From Ouija Boards to Horseshoes, Even Presidents Need to Unwind
GRAND RAPIDS, Mich. (AP) _ For Woodrow Wilson, it was a Ouija board. Lyndon Johnson delighted in dominoes. Dwight Eisenhower tried to get in a little golf every day.
A new exhibit at the Gerald R. Ford Museum illustrates how U.S. presidents unwind when the going gets tough - and when it’s not so tough. The exhibit, which features such presidential playthings as fishing rods, bowling balls and poker chips, runs through July 29.
″Some of our presidents took their hobbies to the extreme,″ Curator Jim Kratsas said Monday. ″William Howard Taft could be found on the golf course so often that the Ohio Journal jibed he ’hardly gets fairly settled down to golf, than the duties of office begin to interfere.‴
Kratsas said Eisenhower probably had more hobbies than any other president. They included golf, fishing, hunting, cooking and oil painting.
Eisenhower was so serious about his golf game that he set up a putting green on the White House lawn, and when the weather interfered he practiced his swing in the White House basement.
John F. Kennedy, an avid sailor, also was an excellent golfer but avoided media attention so as not to be compared to Eisenhower, Kratsas said.
Despite his reputation for being dangerous on the fairways, with balls striking spectators, Kratsas said Ford was and still is a very good golfer.
″The fairways are not that big. ... It’s tough not to hit someone,″ Kratsas insisted.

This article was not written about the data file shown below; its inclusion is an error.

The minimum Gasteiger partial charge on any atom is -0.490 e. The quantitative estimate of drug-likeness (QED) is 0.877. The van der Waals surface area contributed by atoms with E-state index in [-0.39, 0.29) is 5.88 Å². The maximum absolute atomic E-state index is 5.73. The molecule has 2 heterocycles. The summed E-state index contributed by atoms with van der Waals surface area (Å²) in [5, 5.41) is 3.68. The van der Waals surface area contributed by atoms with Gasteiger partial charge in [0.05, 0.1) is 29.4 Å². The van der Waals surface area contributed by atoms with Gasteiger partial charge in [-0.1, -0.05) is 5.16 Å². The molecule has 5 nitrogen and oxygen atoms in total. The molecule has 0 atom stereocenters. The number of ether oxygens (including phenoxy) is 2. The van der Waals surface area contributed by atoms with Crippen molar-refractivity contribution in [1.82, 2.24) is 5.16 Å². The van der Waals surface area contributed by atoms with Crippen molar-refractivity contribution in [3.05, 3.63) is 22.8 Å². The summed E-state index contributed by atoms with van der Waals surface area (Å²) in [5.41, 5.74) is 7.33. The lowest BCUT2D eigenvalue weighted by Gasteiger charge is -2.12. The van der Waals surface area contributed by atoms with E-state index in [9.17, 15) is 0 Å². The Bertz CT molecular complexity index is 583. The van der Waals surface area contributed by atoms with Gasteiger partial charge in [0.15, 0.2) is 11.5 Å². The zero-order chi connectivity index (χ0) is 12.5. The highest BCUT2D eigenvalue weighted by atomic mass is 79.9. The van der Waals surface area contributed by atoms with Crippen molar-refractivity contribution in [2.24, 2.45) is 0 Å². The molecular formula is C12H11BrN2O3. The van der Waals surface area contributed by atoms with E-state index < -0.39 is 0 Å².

Ford himself has joked: ″Back at my home course in Michigan, they don’t yell ‘Fore 3/8’ They yell ’Ford 3/8‴
Wilson golfed for exercise, but called the sport ″an ineffectual attempt to put an elusive ball into an obscure hole with implements ill-adapted to the purpose.″ He averaged 115 strokes per 18 holes.
Johnson so fancied bowling that he had a two-lane alley installed in the White House.
Harry Truman showed his gentler side when he played piano at the White House, sometimes accompanied by friends such as Jack Benny.
Fishing was another sport shared by many past presidents.
Calvin Coolidge said his favorite fishing spot had about 45,000 trout. ″I haven’t caught them all yet, but I’ve intimidated them,″ he once quipped.
Herbert Hoover said he loved fishing because ″it is a discipline in the equality of men, for all men are equal before fish.″
Fly fishing was a favorite pastime of Jimmy Carter, who also liked hunting, woodworking and jogging. ″Because of all the pressures of his presidency, he was always looking for something to help him unwind,″ Kratsas speculated.
The game of Hooverball was devised by a White House physician to keep Herbert Hoover in shape. Similar to volleyball but involving a heavy medicine ball, the game still is played in tournaments nationwide.
Many presidents were baseball fans, including Ronald Reagan. But he has said his favorite time was spent on his ranch on the back of a horse.
Reagan also collected belt buckles, including one he exchanged with Elton John. Franklin D. Roosevelt had a collection of 25,000 stamps. Hoover collected Chinese porcelain. Kennedy collected scrimshaw, Carter favored arrowheads, and Nixon collected gavels.
Theodore Roosevelt was known for his love of hunting. On one trip to Africa, he collected 11,000 specimens for the Smithsonian Institution.
Kratsas said President Bush may be remembered as one of the country’s most active presidents, with his penchant for jogging, fishing, boating and horseshoes.
Many presidents have been criticized for spending too much time pursuing their pastimes, but Kratsas said an active president usually is considered a strong leader.
Bush’s decision to continue his vacation uninterrupted when Iraq invaded Kuwait last summer ″showed that we were not going to allow our lives to be disrupted,″ Kratsas said.